OK, I just have to give a shout out for Uxmal as it is overseen many times by tourists by the “golden child” of the Maya ruin family, Chichén Itzá.  I’m not knocking Uxmal’s cousin that lies to the east, but I am tired of Chichén Itzá getting placed on a pedestal when there are many impressive sites out there in the Yucatan Peninsula and outside of Mexico. Granted, I am easily impressed by the Maya history and even a small pile of Maya stones will impress me. The Yucatan Peninsula is dotted with ruin sites that are worthy of visits. However, our “golden child” is always at the top of the list and sometimes the only ruin on the list for tourists. Yes, Chichen is impressive. Yes, it’s a “wonder of the world”.  Yes, it is worthy of a visit.   However, Uxmal has stolen my heart and has become my favorite Maya ruin site (and perhaps it will be trumped in the future as I continue to visit other sites in the land of the Mayab).  So, why do I love this beautiful city that dates back to 600 A.D.?

1) The architecture is stunning. The detail on the buildings is very intricate and plentiful. While looking at the facades of the building you can enjoy very artfully crafted images. The shapes, sizes and symmetry of the structures are impressive. Looking at each building is like looking at an ornate painting that took time and skill. Unlike other Maya ruin sites with basic stone structures, Uxmal is a canvas filled with art.

2) The city is actually elevated which is unique to many Maya sites. Interesting choice of location since there is no natural water source here. Therefore, Chac Mol, the Maya rain deity played an important role here and his image can be seen throughout the city. Historians believe that the builders of Uxmal crafted very large cisterns to catch and hold rain waters. This impresses me! What could have been here that gave the Maya a sense of urgency to build in an area with no natural water?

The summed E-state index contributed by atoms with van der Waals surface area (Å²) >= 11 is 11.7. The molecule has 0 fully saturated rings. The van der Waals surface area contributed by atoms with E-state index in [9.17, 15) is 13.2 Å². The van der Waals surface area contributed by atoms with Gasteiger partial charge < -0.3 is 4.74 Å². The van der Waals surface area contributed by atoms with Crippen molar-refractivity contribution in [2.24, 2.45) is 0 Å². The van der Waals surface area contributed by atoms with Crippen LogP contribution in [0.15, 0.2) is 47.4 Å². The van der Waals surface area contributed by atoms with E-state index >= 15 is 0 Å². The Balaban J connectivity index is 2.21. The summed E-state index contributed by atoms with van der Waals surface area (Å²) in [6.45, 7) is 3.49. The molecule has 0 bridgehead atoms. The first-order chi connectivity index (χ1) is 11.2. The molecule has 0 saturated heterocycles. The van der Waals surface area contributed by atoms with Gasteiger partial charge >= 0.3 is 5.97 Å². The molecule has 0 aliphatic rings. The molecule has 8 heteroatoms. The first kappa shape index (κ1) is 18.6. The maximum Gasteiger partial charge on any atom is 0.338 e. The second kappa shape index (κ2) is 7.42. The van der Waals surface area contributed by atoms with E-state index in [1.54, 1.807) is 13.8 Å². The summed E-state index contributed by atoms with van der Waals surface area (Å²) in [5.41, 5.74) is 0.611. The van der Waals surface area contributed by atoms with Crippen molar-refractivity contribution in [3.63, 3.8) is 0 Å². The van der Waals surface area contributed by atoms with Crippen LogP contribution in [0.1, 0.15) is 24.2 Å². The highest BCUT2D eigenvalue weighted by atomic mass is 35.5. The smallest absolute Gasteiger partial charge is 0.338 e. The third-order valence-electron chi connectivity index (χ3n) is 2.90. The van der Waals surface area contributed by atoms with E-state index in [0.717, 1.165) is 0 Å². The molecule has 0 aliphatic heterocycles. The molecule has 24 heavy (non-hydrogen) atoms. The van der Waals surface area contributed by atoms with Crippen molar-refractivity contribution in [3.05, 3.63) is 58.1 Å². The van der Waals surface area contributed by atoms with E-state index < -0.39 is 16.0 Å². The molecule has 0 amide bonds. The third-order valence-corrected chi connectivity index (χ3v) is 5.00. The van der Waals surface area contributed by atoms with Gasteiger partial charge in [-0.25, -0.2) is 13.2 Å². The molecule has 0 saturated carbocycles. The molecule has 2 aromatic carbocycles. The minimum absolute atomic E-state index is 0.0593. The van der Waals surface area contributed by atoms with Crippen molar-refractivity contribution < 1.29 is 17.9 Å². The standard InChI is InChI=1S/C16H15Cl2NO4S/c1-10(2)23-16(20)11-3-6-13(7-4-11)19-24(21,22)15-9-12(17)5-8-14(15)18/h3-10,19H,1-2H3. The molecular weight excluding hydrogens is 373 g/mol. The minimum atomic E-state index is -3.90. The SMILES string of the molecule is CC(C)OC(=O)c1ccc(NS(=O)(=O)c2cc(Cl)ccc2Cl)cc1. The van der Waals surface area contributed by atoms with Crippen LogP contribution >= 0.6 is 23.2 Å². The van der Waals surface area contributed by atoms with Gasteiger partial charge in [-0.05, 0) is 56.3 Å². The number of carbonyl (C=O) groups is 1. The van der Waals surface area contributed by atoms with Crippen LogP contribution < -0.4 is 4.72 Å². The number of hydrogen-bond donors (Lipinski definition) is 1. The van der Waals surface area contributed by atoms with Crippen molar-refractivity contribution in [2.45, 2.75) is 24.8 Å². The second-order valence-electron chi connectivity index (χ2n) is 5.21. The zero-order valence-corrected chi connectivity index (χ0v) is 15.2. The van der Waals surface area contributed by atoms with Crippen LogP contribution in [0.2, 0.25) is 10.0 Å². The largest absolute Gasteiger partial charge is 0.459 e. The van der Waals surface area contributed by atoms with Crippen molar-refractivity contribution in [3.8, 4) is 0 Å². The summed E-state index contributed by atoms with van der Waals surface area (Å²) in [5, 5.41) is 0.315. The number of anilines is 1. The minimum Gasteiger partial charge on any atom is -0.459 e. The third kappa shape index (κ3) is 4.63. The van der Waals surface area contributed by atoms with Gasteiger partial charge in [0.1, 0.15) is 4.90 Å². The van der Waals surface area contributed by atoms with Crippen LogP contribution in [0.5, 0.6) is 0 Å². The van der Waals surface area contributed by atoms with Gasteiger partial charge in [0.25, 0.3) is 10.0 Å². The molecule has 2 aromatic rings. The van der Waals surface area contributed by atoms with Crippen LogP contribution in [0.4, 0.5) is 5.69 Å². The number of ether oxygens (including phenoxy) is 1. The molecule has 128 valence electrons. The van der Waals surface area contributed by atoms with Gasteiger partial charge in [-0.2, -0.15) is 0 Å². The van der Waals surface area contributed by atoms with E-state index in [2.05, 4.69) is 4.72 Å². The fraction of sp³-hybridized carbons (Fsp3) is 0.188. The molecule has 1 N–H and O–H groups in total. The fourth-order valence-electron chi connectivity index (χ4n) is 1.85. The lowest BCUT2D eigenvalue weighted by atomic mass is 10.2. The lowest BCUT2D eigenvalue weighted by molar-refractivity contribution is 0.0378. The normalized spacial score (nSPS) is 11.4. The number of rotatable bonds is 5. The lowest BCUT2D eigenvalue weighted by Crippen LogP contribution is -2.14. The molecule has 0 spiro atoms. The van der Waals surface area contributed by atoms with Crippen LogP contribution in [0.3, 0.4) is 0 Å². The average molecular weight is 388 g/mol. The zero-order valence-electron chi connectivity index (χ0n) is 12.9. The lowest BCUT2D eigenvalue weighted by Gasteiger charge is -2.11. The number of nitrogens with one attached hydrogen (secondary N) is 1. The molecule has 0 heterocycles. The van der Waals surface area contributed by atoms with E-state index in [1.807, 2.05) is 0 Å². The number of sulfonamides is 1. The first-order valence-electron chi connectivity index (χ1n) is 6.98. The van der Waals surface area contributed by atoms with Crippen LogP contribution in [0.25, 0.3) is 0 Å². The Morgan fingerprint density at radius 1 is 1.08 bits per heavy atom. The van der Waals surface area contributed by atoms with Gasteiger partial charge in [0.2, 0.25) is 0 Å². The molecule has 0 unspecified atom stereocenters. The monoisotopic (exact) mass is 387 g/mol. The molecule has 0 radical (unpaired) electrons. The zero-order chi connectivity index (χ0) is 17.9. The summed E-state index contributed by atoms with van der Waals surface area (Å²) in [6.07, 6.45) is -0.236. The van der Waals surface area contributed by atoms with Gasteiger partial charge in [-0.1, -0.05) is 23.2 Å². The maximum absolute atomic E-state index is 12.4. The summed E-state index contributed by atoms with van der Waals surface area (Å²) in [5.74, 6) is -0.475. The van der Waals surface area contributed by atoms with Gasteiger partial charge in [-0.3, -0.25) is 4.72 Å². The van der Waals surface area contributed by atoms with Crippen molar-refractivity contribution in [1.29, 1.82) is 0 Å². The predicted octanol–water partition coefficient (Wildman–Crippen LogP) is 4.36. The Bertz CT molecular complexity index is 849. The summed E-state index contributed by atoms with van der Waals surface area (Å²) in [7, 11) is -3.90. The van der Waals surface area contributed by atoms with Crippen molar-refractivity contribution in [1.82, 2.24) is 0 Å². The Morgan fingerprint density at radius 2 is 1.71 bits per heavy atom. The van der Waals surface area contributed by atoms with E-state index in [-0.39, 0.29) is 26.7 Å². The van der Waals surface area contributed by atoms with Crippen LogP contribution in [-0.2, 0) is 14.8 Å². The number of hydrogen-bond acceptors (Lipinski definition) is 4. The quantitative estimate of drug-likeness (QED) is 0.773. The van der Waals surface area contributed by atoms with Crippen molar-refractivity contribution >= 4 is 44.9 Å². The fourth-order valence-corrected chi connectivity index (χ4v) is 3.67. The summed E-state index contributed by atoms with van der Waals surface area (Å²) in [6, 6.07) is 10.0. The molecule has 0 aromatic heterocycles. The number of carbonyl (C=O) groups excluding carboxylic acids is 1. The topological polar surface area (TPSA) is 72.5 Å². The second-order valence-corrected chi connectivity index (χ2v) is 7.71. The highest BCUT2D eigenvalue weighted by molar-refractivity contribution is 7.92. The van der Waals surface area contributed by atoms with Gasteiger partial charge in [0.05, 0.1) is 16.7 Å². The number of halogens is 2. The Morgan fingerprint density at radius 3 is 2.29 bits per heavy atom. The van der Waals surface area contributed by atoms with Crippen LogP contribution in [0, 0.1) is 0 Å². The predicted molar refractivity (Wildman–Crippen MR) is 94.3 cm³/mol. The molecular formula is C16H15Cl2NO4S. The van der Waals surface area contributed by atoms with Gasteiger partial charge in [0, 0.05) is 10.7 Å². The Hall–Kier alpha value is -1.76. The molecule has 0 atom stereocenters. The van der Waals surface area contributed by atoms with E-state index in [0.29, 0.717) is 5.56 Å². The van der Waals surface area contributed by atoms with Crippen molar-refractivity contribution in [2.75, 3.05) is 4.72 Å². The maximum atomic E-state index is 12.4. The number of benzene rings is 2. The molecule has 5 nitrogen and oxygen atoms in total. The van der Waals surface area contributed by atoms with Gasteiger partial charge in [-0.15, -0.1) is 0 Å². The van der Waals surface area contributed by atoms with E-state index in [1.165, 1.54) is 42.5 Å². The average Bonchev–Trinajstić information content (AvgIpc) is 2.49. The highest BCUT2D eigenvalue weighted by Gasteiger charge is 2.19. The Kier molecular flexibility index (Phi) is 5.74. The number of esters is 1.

3) And build they did! The city means “Thrice built city”, however, historians believe that it may have been constructed five times. Pretty impressive! Something was here or something happened to give them the need to put forth so much effort in keeping this city alive and thriving.

While I love to place Uxmal up on a pedestal and tout its mystical and artful buildings, I am pleased that it remains less traveled. So, tourists- Please go visit the “golden child”, buy your pyramid and jade trinkets there and save Uxmal and other fascinating ruin sites from the annoying vendors, masses of tour groups and some of the uncouth visitors that trample Chichen Itza.

There are many artful photographs online you can enjoy to witness vicariously the beauty of Uxmal. Or take a look at our small gallery of photos! As the cliché goes- a picture is worth a thousand words and as with any impressive landscape, photos do not do Uxmal justice! [Stepping off soap box.]




One thought on “Uxmal

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